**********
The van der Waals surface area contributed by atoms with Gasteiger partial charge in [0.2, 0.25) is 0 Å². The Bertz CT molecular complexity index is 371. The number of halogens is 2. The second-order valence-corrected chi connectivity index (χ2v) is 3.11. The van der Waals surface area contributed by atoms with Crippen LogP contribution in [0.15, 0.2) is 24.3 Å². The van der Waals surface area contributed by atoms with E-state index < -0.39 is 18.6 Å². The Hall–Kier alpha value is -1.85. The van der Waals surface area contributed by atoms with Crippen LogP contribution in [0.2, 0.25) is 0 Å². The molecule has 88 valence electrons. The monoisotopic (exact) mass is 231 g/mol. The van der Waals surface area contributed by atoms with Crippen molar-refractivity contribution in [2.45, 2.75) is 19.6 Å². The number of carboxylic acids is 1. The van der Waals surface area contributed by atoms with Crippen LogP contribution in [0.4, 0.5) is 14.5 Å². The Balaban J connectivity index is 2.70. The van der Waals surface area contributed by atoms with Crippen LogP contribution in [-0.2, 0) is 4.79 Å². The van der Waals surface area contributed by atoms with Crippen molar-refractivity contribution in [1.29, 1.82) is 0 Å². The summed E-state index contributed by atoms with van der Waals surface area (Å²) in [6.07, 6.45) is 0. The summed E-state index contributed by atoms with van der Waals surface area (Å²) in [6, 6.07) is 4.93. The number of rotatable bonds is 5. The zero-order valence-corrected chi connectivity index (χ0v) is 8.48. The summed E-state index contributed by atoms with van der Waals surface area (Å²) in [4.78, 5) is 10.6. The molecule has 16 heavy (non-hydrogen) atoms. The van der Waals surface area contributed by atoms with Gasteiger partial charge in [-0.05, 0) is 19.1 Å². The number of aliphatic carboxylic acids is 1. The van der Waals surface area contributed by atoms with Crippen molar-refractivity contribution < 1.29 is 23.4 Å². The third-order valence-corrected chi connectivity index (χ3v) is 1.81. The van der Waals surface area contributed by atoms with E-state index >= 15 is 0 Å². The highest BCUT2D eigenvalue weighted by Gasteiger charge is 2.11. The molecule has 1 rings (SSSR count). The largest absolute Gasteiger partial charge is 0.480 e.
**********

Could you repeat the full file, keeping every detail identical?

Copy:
The van der Waals surface area contributed by atoms with Gasteiger partial charge in [0.2, 0.25) is 0 Å². The Bertz CT molecular complexity index is 371. The number of halogens is 2. The second-order valence-corrected chi connectivity index (χ2v) is 3.11. The van der Waals surface area contributed by atoms with Crippen LogP contribution in [0.15, 0.2) is 24.3 Å². The van der Waals surface area contributed by atoms with E-state index < -0.39 is 18.6 Å². The Hall–Kier alpha value is -1.85. The van der Waals surface area contributed by atoms with Crippen LogP contribution in [0.2, 0.25) is 0 Å². The molecule has 88 valence electrons. The monoisotopic (exact) mass is 231 g/mol. The van der Waals surface area contributed by atoms with Crippen molar-refractivity contribution in [2.45, 2.75) is 19.6 Å². The number of carboxylic acids is 1. The van der Waals surface area contributed by atoms with Crippen LogP contribution in [0.4, 0.5) is 14.5 Å². The Balaban J connectivity index is 2.70. The van der Waals surface area contributed by atoms with Crippen LogP contribution in [-0.2, 0) is 4.79 Å². The van der Waals surface area contributed by atoms with Crippen molar-refractivity contribution in [1.29, 1.82) is 0 Å². The summed E-state index contributed by atoms with van der Waals surface area (Å²) in [6.07, 6.45) is 0. The summed E-state index contributed by atoms with van der Waals surface area (Å²) in [6, 6.07) is 4.93. The number of rotatable bonds is 5. The zero-order valence-corrected chi connectivity index (χ0v) is 8.48. The summed E-state index contributed by atoms with van der Waals surface area (Å²) in [4.78, 5) is 10.6. The molecule has 16 heavy (non-hydrogen) atoms. The van der Waals surface area contributed by atoms with Gasteiger partial charge in [-0.05, 0) is 19.1 Å². The number of aliphatic carboxylic acids is 1. The van der Waals surface area contributed by atoms with Crippen molar-refractivity contribution < 1.29 is 23.4 Å². The third-order valence-corrected chi connectivity index (χ3v) is 1.81. The van der Waals surface area contributed by atoms with E-state index >= 15 is 0 Å². The highest BCUT2D eigenvalue weighted by Gasteiger charge is 2.11. The molecule has 1 rings (SSSR count). The largest absolute Gasteiger partial charge is 0.480 e.